Electronic Theses and Dissertations

Date of Award

1-1-2018

Document Type

Dissertation

Degree Name

Ph.D. in Biological Science

Department

Biology

First Advisor

Colin R Jackson

Second Advisor

Cristiane JQ. Surbeck

Third Advisor

Clifford A. Ochs

Abstract

Applying ecological concepts to microbial communities has proved to be challenging, often revolving around the relative importance of stochastic and deterministic processes applied heterogeneously across the habitat in time or space. The phyllosphere is the aboveground surface of plants on which microbial communities, composed primarily of Bacteria, but also including Archaea and microbial eukaryotes, exist and is characterized by stochastic immigration balanced with strong selective forces. Variation in bacterial community composition was characterized across space and time, with special attention given to the exposure of phyllosphere communities to rain as a plausible mechanism of ecological disturbance. Bacterial communities were characterized through targeted Illumina sequencing of the 16S rRNA taxonomic marker gene. Biogeographic patterns of bacteria in the phyllosphere were found to be evident from southern magnolia (Magnolia grandiflora) trees 1-452 m apart in a small forest plot. A significant relationship between canopy cover and tree elevation and differences in bacterial abundances but not in bacterial incidence, suggesting that bacterial abundance and incidence in the phyllosphere is shaped by different assembly mechanisms. More broadly, this suggests that environmental parameters and neutral forces may influence spatial patterns in the phyllosphere, even at small spatial scales. Separately, the effects of rain were investigated in both short-term and long-term contexts. First, rain as a short-term disturbance was contrasted against long-term seasonal changes to the phyllosphere bacterial community of broadleaf cattail (Typha latifolia) plants collected across an entire year, specifically targeting days before rain events and up to five days after. Secondly, the effect of rain throughout the tree canopy of M. grandiflora was investigated. Across both studies, rain did not appear to have any effect on bacterial community richness, evenness, novel species accumulation, or composition. Instead, longer seasonal trends determined diversity and compositional patterns in T. latifolia, while canopy structure had the strongest influence on M. grandiflora. These findings suggest that rain does not act as an ecological disturbance towards the phyllosphere bacterial community and that short-term abiotic disruptions may exert minimal influence on its composition and development in comparison to longer trends or spatial heterogeneity which likely influence the plant host as well.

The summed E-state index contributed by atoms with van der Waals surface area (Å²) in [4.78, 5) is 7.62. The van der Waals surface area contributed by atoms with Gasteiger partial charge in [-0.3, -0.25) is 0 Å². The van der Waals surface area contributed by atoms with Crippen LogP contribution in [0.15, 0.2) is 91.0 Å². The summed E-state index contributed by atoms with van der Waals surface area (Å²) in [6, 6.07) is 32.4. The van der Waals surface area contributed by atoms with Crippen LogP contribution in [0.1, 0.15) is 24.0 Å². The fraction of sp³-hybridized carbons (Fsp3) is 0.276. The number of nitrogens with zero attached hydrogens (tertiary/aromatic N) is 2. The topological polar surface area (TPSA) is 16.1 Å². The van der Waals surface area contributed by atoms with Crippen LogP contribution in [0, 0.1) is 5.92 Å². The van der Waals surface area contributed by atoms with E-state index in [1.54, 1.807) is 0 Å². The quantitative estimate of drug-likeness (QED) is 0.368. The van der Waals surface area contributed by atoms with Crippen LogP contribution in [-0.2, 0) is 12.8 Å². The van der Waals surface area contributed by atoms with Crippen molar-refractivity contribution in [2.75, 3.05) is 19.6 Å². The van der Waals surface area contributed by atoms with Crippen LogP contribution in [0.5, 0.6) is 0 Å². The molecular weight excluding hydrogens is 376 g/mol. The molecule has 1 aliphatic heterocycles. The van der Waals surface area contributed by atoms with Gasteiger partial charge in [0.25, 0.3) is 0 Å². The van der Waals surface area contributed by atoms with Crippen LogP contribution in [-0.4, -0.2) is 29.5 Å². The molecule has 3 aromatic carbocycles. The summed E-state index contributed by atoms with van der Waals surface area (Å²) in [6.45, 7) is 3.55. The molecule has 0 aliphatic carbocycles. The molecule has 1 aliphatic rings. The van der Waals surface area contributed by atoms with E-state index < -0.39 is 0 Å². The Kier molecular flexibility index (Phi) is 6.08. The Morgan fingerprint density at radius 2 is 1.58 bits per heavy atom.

Available for download on Tuesday, July 21, 2020

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